Our mission is to support and advocate for the development of open knowledge, working in partnership with volunteers, the cultural and education sectors and other organisations to make knowledge available, usable and reusable online.

Wikimedia UK is working towards the following longer-term benefits, or outcomes:

  1. Our work has significantly increased access to knowledge about, or held in, the UK
  2. The Wikimedia projects reflect our diverse society and are free from systemic bias
  3. Learners in the UK are able to understand and engage with open knowledge
  4. Wikimedia UK is recognised as a leading organisation for open knowledge

In order to support the achievement of these outcomes, during 2016–19 our strategic goals are as follows:

  1. Increase the quality and quantity of coverage of subjects that are currently underrepresented on Wikipedia and the other Wikimedia projects
  2. Contribute to the development of open knowledge in the UK, by increasing understanding and recognition of the value of open knowledge and advocating for change at an organisational, sectoral and public policy level
  3. Support the use of the Wikimedia projects as important tools for education and learning in the UK

These strategic goals relate directly to our three key programme areas:

  1. Diverse content and contributors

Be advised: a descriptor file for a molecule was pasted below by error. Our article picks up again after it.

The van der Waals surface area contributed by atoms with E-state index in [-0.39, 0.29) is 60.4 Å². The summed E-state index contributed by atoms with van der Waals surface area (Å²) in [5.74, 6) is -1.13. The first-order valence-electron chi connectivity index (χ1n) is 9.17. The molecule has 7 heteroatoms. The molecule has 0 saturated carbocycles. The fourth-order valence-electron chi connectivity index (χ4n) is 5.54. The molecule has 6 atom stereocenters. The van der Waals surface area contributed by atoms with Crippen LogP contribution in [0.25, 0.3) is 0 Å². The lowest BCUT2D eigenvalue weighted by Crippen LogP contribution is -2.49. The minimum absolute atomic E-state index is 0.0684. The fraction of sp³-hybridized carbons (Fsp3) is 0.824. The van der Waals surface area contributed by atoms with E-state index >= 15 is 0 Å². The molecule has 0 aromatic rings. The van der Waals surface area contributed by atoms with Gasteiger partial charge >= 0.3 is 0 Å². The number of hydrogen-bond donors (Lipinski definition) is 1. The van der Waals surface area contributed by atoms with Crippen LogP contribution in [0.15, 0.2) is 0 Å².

2. Promoting open knowledge
  3. Education and learning

These programme strands are interconnected, with some of our activities – such as Wikimedians in Residence - helping to deliver against all of our strategic goals; however for the purpose of planning and reporting we have identified which key programme strand and strategic goal each of our activities relates to.

Global metrics overview - all programs[edit]

The table below shows our results for all programmes. Later in this report, we report on our achievements against the grant metric targets for each individual programme. For more information, see Grant Metrics.

Achieved Target has been achieved or exceeded
On track On track to achieve the target
Opportunity for improvement Some progress has been made towards achieving the target, but the target is not on track
Attention required Little or no progress has been made towards achieving the target

Metric End of the Year Targets 2018/19 2018/19 Half-Year Achieved Explanation
Participants GM1 5,200 3,644 A varied group of people who took part in our events - educational courses, Wikipedia/Wikidata training series, editathons, conferences, workshops, meetups, summer schools.
Newly registered editors GM2 800 609 Mostly from editing workshops, educational courses and volunteer programmes (e.g. new editing group in Caerdydd, Wales).
Articles added/improved GM3 202,000 692,564

+ 6,685 files uploaded to Commons

A couple of highly valuable data set processed on Wikidata: 4,341 new and 404,437 improved items created on Easter and Asian paintings and sculptures from the Bodleian Library, 10,223 items improved (labels added) on Scottish witches, 5,050 new items and 81,821 statements created on Welsh portraits and associated people, 2,712 new and 93,723 statements added by the Wikidata Scholar in Wales on Welsh books and journals, 2,101 new and 48,894 statements created on Asian art from the Ashmolean Museum and from the Pitt Rivers Museum.